Wednesday

14th Nov 2018

Big groups to retain power in EU parliament

The balance of power in the European Parliament would stay broadly the same if elections were held today, national polls indicate. The mainstream parties would lose some ground, while far left and far right parties would gain.

The centre-right EPP-ED group would fall from 284 seats to around 265. The centre-left PES faction would drop from 215 to about 195 and the liberal ALDE group would dip from 103 to around 95.

Read and decide

Join EUobserver today

Support quality EU news

Get instant access to all articles — and 18 year's of archives. 30 days free trial.

... or join as a group

  • Opinion polls ahead of EU elections have in the past underplayed the appeal of radical and eurosceptic groups (Photo: wikipedia)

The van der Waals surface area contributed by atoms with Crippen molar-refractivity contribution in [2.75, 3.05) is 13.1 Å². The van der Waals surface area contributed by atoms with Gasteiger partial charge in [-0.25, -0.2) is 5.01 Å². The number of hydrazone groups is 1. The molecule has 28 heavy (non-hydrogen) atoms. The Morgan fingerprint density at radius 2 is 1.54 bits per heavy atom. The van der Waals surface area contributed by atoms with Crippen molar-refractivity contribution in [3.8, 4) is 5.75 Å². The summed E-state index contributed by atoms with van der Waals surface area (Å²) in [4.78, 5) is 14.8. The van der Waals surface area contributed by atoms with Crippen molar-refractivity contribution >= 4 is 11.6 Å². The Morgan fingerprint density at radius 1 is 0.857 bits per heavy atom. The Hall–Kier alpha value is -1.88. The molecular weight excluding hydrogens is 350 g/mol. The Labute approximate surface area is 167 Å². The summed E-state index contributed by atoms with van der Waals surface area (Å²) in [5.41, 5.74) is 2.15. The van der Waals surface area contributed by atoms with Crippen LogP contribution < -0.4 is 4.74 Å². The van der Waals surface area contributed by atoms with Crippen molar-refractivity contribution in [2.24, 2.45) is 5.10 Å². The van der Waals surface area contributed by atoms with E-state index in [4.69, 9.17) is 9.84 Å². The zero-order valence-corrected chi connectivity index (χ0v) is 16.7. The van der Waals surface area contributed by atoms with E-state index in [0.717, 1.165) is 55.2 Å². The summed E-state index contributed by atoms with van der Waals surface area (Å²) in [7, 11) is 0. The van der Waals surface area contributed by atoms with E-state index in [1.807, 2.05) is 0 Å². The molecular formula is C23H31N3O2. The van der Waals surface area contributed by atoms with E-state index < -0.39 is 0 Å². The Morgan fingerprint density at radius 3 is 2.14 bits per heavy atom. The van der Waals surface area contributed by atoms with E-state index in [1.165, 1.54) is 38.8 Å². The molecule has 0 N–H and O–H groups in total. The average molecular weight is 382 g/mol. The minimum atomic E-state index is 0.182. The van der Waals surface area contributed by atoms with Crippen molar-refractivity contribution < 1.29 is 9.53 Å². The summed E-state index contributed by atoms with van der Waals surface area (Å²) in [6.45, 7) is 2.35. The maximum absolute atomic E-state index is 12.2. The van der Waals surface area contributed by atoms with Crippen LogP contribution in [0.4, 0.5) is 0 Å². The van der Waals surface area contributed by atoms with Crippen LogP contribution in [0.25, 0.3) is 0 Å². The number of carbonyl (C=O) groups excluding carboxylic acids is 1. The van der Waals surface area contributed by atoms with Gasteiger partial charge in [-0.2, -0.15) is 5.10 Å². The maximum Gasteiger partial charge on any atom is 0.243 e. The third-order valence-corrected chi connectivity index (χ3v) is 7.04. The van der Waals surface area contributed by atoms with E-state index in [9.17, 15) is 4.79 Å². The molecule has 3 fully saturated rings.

The results come from extrapolating 19 national opinion polls published in January and February, in the early convulsions of the financial crisis.

The smaller groups - the far-left GUE-NGL, the Greens, the right-wing UEN and the eurosceptic IND/DEM - are harder to call because they consist of more fringe party and independent members, many of which don't show up on national surveys.

Despite this, polls suggest GUE-NGL would become the fourth largest faction, with about 40 seats, followed by the Greens and UEN on 35 each.

The mix would leave some 70 seats to be contested out of a total of 736. Far-right groups are poised to scoop at least 20. The new anti-Lisbon treaty Libertas party is also likely to do well and may put IND/DEM out of business. Libertas' French branch alone is set to take four seats.

Shifting allegiances may complicate the picture. The UK Conservative party has promised to leave the EPP-ED and may form a new group with the Czech centre-right ODS party.

Meanwhile, Italian right-wing party Alleanza Nationale is leaving UEN for the EPP-ED-linked Il Popolo della Liberta party of Italian leader Silvio Berlusconi.